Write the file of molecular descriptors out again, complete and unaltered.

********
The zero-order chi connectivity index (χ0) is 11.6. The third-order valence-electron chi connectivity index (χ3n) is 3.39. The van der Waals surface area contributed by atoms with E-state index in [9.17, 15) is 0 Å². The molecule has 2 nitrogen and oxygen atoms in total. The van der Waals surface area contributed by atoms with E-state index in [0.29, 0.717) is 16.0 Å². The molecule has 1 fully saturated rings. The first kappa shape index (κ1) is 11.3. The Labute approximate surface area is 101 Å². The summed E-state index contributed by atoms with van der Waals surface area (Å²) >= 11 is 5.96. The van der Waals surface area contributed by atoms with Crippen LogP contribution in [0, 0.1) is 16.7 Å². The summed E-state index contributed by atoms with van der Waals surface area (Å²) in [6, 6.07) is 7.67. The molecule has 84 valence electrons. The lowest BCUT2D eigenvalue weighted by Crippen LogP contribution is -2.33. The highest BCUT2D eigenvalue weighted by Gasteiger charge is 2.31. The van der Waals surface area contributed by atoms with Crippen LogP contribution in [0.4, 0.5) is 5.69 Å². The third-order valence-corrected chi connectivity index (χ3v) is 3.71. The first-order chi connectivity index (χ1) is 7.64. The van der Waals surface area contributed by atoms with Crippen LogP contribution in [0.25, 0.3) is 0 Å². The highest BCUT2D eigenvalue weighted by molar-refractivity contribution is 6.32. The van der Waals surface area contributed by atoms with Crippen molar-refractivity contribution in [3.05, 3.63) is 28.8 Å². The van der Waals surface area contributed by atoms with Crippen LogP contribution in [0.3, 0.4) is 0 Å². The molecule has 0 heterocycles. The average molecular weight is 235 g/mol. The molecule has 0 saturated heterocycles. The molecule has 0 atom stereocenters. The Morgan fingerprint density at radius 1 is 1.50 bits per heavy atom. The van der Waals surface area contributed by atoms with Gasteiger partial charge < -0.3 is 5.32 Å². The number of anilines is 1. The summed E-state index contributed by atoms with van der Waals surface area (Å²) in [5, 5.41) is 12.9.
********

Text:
The zero-order chi connectivity index (χ0) is 11.6. The third-order valence-electron chi connectivity index (χ3n) is 3.39. The van der Waals surface area contributed by atoms with E-state index in [9.17, 15) is 0 Å². The molecule has 2 nitrogen and oxygen atoms in total. The van der Waals surface area contributed by atoms with E-state index in [0.29, 0.717) is 16.0 Å². The molecule has 1 fully saturated rings. The first kappa shape index (κ1) is 11.3. The Labute approximate surface area is 101 Å². The summed E-state index contributed by atoms with van der Waals surface area (Å²) >= 11 is 5.96. The van der Waals surface area contributed by atoms with Crippen LogP contribution in [0, 0.1) is 16.7 Å². The summed E-state index contributed by atoms with van der Waals surface area (Å²) in [6, 6.07) is 7.67. The molecule has 84 valence electrons. The lowest BCUT2D eigenvalue weighted by Crippen LogP contribution is -2.33. The highest BCUT2D eigenvalue weighted by Gasteiger charge is 2.31. The van der Waals surface area contributed by atoms with Crippen LogP contribution in [0.4, 0.5) is 5.69 Å². The third-order valence-corrected chi connectivity index (χ3v) is 3.71. The first-order chi connectivity index (χ1) is 7.64. The van der Waals surface area contributed by atoms with Crippen LogP contribution in [0.25, 0.3) is 0 Å². The highest BCUT2D eigenvalue weighted by molar-refractivity contribution is 6.32. The van der Waals surface area contributed by atoms with Crippen molar-refractivity contribution in [3.05, 3.63) is 28.8 Å². The van der Waals surface area contributed by atoms with Crippen LogP contribution in [0.3, 0.4) is 0 Å². The molecule has 0 heterocycles. The average molecular weight is 235 g/mol. The molecule has 0 saturated heterocycles. The molecule has 0 atom stereocenters. The Morgan fingerprint density at radius 1 is 1.50 bits per heavy atom. The van der Waals surface area contributed by atoms with Gasteiger partial charge < -0.3 is 5.32 Å². The number of anilines is 1. The summed E-state index contributed by atoms with van der Waals surface area (Å²) in [5, 5.41) is 12.9.